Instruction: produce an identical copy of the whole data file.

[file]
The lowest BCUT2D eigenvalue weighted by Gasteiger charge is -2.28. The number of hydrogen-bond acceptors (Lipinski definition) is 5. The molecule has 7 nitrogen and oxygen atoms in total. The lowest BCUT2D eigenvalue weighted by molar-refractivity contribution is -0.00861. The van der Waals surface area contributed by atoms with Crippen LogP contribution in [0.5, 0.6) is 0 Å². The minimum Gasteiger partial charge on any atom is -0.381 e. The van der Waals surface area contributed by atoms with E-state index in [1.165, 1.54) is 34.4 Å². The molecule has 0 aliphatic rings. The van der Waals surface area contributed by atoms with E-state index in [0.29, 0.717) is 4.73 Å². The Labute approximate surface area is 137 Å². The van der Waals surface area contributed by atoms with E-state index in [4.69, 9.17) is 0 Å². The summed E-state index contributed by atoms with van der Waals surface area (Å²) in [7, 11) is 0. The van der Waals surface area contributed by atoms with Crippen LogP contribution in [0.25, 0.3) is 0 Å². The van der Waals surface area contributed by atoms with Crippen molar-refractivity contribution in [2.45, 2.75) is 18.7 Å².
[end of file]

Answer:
The lowest BCUT2D eigenvalue weighted by Gasteiger charge is -2.28. The number of hydrogen-bond acceptors (Lipinski definition) is 5. The molecule has 7 nitrogen and oxygen atoms in total. The lowest BCUT2D eigenvalue weighted by molar-refractivity contribution is -0.00861. The van der Waals surface area contributed by atoms with Crippen LogP contribution in [0.5, 0.6) is 0 Å². The minimum Gasteiger partial charge on any atom is -0.381 e. The van der Waals surface area contributed by atoms with E-state index in [1.165, 1.54) is 34.4 Å². The molecule has 0 aliphatic rings. The van der Waals surface area contributed by atoms with E-state index in [0.29, 0.717) is 4.73 Å². The Labute approximate surface area is 137 Å². The van der Waals surface area contributed by atoms with E-state index in [4.69, 9.17) is 0 Å². The summed E-state index contributed by atoms with van der Waals surface area (Å²) in [7, 11) is 0. The van der Waals surface area contributed by atoms with Crippen LogP contribution in [0.25, 0.3) is 0 Å². The van der Waals surface area contributed by atoms with Crippen molar-refractivity contribution in [2.45, 2.75) is 18.7 Å².